*292 IV The Bureau's Objection to the Inadmissibility of the Bureau's Records

During the trial, plaintiff said that he never returned to Lincoln Downs after his expulsion by Detective Tempest. In his direct examination, Wickman contradicted this testimony by telling the court and jury that he saw plaintiff at the track about a year later. The bureau then attempted to introduce into evidence four reports allegedly kept by it in the course of business which show that plaintiff attempted to gain admittance to the track at least four times in 1963. Wickman stated that the proffered reports were copies and the originals thereof were on file in the bureau's headquarters in New York. He conceded that the copies in court have no signature even though there is a signature line at the bottom of the reports. The bureau sought to introduce these reports as further impeachment of Webbier's statement that he had never come back to the track.

While we have real doubts as to the materiality of impeaching a plaintiff on a collateral issue, though we feel that the missing signatures cast a substantial shadow on the authenticity of the so-called business records, we uphold the court's refusal to allow these documents into evidence for a more basic reason. G.L. 1956, § 9-19-13 concerns the admissibility of records made during the course of business and represents our state's efforts to modernize the common-law rule concerning the admission of such evidence. While the statute has been liberally construed as to the type of documents which are embraced by its provisions, there are certain prerequisites which must be satisfied before a record shall be admissible.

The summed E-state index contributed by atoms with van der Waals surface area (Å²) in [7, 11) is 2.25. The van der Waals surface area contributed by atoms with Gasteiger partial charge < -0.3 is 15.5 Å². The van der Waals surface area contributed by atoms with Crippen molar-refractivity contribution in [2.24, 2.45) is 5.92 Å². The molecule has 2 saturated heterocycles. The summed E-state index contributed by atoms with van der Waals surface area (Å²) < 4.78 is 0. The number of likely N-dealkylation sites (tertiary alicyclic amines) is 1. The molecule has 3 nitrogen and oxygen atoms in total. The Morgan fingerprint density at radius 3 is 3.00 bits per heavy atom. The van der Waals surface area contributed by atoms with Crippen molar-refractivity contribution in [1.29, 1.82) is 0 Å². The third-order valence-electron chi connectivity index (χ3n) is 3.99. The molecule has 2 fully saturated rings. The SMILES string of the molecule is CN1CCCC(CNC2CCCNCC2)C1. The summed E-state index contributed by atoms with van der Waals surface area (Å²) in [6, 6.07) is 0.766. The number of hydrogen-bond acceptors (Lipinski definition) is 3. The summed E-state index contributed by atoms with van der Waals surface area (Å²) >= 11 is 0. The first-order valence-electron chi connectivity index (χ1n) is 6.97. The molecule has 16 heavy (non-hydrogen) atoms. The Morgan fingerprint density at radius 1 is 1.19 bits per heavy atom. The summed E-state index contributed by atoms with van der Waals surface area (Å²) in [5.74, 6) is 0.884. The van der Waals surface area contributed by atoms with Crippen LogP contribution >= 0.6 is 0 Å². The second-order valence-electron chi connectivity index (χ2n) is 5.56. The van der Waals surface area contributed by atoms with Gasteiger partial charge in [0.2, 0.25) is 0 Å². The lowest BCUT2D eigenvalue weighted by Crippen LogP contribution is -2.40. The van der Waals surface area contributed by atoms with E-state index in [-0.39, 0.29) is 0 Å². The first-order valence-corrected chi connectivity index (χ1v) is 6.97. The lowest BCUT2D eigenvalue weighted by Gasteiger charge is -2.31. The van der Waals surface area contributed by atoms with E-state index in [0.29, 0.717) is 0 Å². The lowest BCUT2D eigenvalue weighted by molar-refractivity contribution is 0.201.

For a business record to be admissible under our statute, it is required that (1) the record be made in the regular course of business; (2) it must be the regular course of business to make such a record; and (3) it must be made at or near the time of the act, transaction or event. Here, while Wickman stated the reports were kept in the usual course of the bureau's business, there was no evidence adduced as to when the proffered records were executed. This failure in and of itself required that the records be barred from the jury's view.

V Was the Bureau's Action Privileged?

As noted before, the general assembly has authorized any licensed racetrack in this state to refuse admission to or to eject from its premises any persons who it believes is undesirable and whose presence is inconsistent with the proper conduct of a racing meet. The bureau claims that this provision immunizes it from any liability because of the action of its agent-in-charge and the two detectives. We do not subscribe to this theory.